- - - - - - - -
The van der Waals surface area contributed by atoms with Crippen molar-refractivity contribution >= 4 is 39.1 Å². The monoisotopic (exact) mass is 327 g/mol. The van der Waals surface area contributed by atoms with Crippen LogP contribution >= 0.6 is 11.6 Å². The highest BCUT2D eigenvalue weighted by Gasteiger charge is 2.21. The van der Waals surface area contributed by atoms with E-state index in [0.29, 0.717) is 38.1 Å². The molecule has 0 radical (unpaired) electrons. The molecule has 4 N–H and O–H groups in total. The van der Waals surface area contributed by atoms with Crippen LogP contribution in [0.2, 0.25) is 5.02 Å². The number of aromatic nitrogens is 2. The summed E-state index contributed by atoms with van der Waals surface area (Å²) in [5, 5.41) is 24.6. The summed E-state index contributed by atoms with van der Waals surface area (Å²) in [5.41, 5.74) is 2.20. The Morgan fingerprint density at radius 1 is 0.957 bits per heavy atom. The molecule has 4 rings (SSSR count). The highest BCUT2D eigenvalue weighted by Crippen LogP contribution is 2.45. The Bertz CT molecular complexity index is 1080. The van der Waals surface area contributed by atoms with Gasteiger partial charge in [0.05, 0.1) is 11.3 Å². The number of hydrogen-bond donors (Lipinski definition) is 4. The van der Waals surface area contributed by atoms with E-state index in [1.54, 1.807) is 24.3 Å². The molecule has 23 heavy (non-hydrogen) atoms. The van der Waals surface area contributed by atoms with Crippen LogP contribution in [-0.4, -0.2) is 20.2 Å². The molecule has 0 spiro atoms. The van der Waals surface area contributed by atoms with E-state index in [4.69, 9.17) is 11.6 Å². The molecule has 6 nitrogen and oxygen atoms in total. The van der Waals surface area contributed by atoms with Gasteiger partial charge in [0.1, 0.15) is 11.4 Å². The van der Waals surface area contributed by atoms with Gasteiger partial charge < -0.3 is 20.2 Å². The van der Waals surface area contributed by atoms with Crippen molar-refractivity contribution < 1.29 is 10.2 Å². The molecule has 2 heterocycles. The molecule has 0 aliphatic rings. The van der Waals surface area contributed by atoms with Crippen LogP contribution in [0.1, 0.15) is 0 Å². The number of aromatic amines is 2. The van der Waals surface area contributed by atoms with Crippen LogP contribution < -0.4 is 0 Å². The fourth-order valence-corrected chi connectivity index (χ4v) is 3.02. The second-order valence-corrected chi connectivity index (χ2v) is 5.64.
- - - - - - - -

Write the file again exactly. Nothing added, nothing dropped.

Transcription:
The van der Waals surface area contributed by atoms with Crippen molar-refractivity contribution >= 4 is 39.1 Å². The monoisotopic (exact) mass is 327 g/mol. The van der Waals surface area contributed by atoms with Crippen LogP contribution >= 0.6 is 11.6 Å². The highest BCUT2D eigenvalue weighted by Gasteiger charge is 2.21. The van der Waals surface area contributed by atoms with E-state index in [0.29, 0.717) is 38.1 Å². The molecule has 0 radical (unpaired) electrons. The molecule has 4 N–H and O–H groups in total. The van der Waals surface area contributed by atoms with Crippen LogP contribution in [0.2, 0.25) is 5.02 Å². The number of aromatic nitrogens is 2. The summed E-state index contributed by atoms with van der Waals surface area (Å²) in [5, 5.41) is 24.6. The summed E-state index contributed by atoms with van der Waals surface area (Å²) in [5.41, 5.74) is 2.20. The Morgan fingerprint density at radius 1 is 0.957 bits per heavy atom. The molecule has 4 rings (SSSR count). The highest BCUT2D eigenvalue weighted by Crippen LogP contribution is 2.45. The Bertz CT molecular complexity index is 1080. The van der Waals surface area contributed by atoms with Gasteiger partial charge in [0.05, 0.1) is 11.3 Å². The number of hydrogen-bond donors (Lipinski definition) is 4. The van der Waals surface area contributed by atoms with E-state index in [1.54, 1.807) is 24.3 Å². The molecule has 23 heavy (non-hydrogen) atoms. The van der Waals surface area contributed by atoms with Crippen LogP contribution in [-0.4, -0.2) is 20.2 Å². The molecule has 0 spiro atoms. The van der Waals surface area contributed by atoms with E-state index in [4.69, 9.17) is 11.6 Å². The molecule has 6 nitrogen and oxygen atoms in total. The van der Waals surface area contributed by atoms with Gasteiger partial charge in [0.1, 0.15) is 11.4 Å². The van der Waals surface area contributed by atoms with Gasteiger partial charge < -0.3 is 20.2 Å². The van der Waals surface area contributed by atoms with Crippen molar-refractivity contribution < 1.29 is 10.2 Å². The molecule has 2 heterocycles. The molecule has 0 aliphatic rings. The van der Waals surface area contributed by atoms with Crippen LogP contribution in [0.1, 0.15) is 0 Å². The number of aromatic amines is 2. The van der Waals surface area contributed by atoms with Crippen LogP contribution < -0.4 is 0 Å². The fourth-order valence-corrected chi connectivity index (χ4v) is 3.02. The second-order valence-corrected chi connectivity index (χ2v) is 5.64.